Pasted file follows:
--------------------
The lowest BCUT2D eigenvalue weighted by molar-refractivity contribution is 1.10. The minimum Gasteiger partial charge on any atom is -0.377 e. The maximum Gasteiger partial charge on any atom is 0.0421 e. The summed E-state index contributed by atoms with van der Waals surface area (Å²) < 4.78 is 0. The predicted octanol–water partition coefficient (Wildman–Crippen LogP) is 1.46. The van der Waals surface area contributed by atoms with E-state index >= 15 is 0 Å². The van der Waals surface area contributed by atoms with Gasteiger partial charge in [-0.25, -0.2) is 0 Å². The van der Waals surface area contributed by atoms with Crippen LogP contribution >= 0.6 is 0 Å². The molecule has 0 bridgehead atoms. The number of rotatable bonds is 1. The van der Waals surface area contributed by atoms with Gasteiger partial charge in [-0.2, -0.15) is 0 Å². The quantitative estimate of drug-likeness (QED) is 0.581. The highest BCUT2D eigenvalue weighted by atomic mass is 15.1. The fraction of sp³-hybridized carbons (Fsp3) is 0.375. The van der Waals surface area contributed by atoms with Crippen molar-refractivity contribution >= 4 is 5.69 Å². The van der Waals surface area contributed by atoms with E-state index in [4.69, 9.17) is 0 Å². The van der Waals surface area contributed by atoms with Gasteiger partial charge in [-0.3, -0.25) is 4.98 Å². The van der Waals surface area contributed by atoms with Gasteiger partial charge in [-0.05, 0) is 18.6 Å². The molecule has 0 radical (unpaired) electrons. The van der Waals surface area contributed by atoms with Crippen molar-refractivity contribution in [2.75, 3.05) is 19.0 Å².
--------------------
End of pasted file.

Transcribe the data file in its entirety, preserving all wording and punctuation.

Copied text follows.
The lowest BCUT2D eigenvalue weighted by molar-refractivity contribution is 1.10. The minimum Gasteiger partial charge on any atom is -0.377 e. The maximum Gasteiger partial charge on any atom is 0.0421 e. The summed E-state index contributed by atoms with van der Waals surface area (Å²) < 4.78 is 0. The predicted octanol–water partition coefficient (Wildman–Crippen LogP) is 1.46. The van der Waals surface area contributed by atoms with E-state index >= 15 is 0 Å². The van der Waals surface area contributed by atoms with Gasteiger partial charge in [-0.25, -0.2) is 0 Å². The van der Waals surface area contributed by atoms with Crippen LogP contribution >= 0.6 is 0 Å². The molecule has 0 bridgehead atoms. The number of rotatable bonds is 1. The van der Waals surface area contributed by atoms with Gasteiger partial charge in [-0.2, -0.15) is 0 Å². The quantitative estimate of drug-likeness (QED) is 0.581. The highest BCUT2D eigenvalue weighted by atomic mass is 15.1. The fraction of sp³-hybridized carbons (Fsp3) is 0.375. The van der Waals surface area contributed by atoms with Crippen molar-refractivity contribution >= 4 is 5.69 Å². The van der Waals surface area contributed by atoms with E-state index in [4.69, 9.17) is 0 Å². The van der Waals surface area contributed by atoms with Gasteiger partial charge in [-0.3, -0.25) is 4.98 Å². The van der Waals surface area contributed by atoms with Gasteiger partial charge in [-0.05, 0) is 18.6 Å². The molecule has 0 radical (unpaired) electrons. The van der Waals surface area contributed by atoms with Crippen molar-refractivity contribution in [2.75, 3.05) is 19.0 Å².